Convolutional Neural Networks (CNNs) have dominated the field of computer vision for the past decade. From object detection to image classification; they were the leading solutions in multiple tasks. CNNs have been the go-to method for any computer vision application.
Things started to change with the introduction of the Vision Transformer (ViT). It was the first paper that showed how to move Transformers, the framework that was state-of-the-art in natural language processing, into the realm of computer vision and surpassed its CNN counterpart in classification tasks. Subsequently, incremental improvements to vision transformers were proposed.
Despite its enormous success in image classification, ViT had some drawbacks, which made it impractical to apply to other tasks. For example, it cannot be used for object detection and segmentation because it only produces a single-scale, low-resolution feature map, which is not suitable for segmentation tasks. On the other hand, although its efficiency compared to its CNN counterpart in low-resolution inputs is impressive, the computational complexity increases exponentially when we increase the size of the input. This complexity becomes a problem when we try to apply ViT on common landmarks for object segmentation, where the input dimensions are much higher than image classification.
One wonders what could be done to address these limitations. How could we solve the problems of ViT so that it can be used for tasks other than image classification? Well, one answer given is the Pyramid Vision Transformer (PVT).
The authors of PVT have explored a clean, convolution-free transformer basic structure to solve the aforementioned problems. PVT can be an alternative to CNN in many computer vision tasks, both in image-level and pixel-level prediction.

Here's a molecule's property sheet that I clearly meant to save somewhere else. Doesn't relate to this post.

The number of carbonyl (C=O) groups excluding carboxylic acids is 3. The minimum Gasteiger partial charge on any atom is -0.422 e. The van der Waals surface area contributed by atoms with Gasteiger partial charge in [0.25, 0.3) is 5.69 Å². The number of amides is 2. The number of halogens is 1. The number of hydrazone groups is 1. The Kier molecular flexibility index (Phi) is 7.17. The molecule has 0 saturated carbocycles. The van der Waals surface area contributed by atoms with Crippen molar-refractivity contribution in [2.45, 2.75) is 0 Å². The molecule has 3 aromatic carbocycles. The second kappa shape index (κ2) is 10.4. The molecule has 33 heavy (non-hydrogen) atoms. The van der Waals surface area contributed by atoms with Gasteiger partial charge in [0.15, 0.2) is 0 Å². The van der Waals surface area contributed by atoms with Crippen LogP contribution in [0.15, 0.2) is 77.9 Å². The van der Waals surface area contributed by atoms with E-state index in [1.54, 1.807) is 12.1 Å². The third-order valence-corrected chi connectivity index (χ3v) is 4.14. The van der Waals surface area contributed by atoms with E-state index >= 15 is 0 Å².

PVT has a few tricks up its sleeve to overcome the disadvantages of ViT. It takes smaller image patches (4×4 pixels per patch) as input to learn the high-resolution representation. Additionally, it introduces feature pyramids to reduce the length of the sequence as we go deeper into the network. This greatly reduces the computational complexity. Finally, it uses a Spatial Reduction Attention (SRA) layer to further improve efficiency.
CNNs have local receptive fields and hence they increase the depth of the network to extract features at different levels. On the other hand, PVT always produces an overall receptive field which can be useful for detection and segmentation tasks. When we compare PVT with ViT, we can see that the advanced pyramid structure allows easy integration into dense prediction pipelines. Additionally, PVT can be combined with other task-specific transformer decoders to produce convolution-free pipelines for computer vision tasks.
PVT is the first fully convolution-free object detection pipeline. It can produce state-of-the-art results in various tasks, from object detection to segmentation. This is still a preliminary study on the application of transformers to computer vision tasks, but it is a good step towards a future dominated by transformers.
This was a brief summary of PVT. You can find more information in the links below.
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Ekrem Çetinkaya obtained his B.Sc. in 2018 and M.Sc. in 2019 from Ozyegin University, Istanbul, Türkiye. He wrote his M.Sc. thesis on image denoising using deep convolutional networks. He is currently pursuing a doctorate. degree at the University of Klagenfurt, Austria, and working as a researcher on the ATHENA project. His research interests include deep learning, computer vision and multimedia networks.
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